Murder starts with your Mouth

The excellent book The Dark Side Of Man reports that David Luckenbill studied all of the murderers in a California county over a 10-year period and asked them why they killed their victims. All the death row inmates interviewed listed one of only two reasons for killing:

  • 34% said they killed because the victim challenged the killer’s authority
  • 66% said they killed because the victim insulted them in some way

What matters is the criminal’s perception. If he perceives a challenge or an insult, he is more likely to kill you.

This information provides a basis for planning a strategy for dealing with criminal violence.

Understand that the criminal is not operating under the same moral imperatives as his victim. A large proportion of violent criminals are psychopaths without any empathy for their victims. Never think, “He won’t shoot me because I wouldn’t shoot him in the same situation.” You would be wrong and this will cost you your life.

False bravado will also get you killed. Criminals learn to quickly judge people and use that judgement to manipulate them. Your bluff will be transparent and you will experience a violent response to your challenge.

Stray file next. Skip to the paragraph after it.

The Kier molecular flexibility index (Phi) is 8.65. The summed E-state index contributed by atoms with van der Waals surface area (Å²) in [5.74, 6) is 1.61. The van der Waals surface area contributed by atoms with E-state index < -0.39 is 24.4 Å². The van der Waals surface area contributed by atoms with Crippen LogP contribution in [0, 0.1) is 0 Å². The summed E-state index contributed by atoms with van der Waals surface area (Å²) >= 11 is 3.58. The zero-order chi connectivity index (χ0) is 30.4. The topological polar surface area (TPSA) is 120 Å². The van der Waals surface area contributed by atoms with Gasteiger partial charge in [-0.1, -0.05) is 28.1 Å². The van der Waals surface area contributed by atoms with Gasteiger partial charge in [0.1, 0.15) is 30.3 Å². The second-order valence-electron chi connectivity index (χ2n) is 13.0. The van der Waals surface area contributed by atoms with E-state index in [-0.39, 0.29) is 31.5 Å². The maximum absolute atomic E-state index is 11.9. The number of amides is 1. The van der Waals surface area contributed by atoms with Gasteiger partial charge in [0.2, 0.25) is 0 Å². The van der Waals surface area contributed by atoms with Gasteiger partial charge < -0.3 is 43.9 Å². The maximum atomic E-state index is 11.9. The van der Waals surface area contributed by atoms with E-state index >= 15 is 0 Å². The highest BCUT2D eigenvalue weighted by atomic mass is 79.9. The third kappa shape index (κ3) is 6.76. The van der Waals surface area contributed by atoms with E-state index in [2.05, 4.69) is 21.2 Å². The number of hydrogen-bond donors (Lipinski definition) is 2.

Never insult an attacker. There is a big difference between screaming “GET AWAY FROM ME!” and screaming “GET AWAY FROM ME YOU MOTHERFUCKER!” Insulting an armed criminal will not yield positive results.

Be especially cautious during the times when the criminal is under the most stress and be chose your words carefully, especially at the early and end stages of the attack.

Develop a verbal response for the most likely scenarios you may face rather than thinking on the fly, just say exactly what you have practiced. Your script should avoid any challenging language or insults. Deliver your script in a calm monotone even if you are planning violent resistance. Surprise is a very potent weapon in your arsenal.

If you are in an environment that exposes you or your staff to the risk of criminal attack, then The Dark Side Of Man is a book you must read.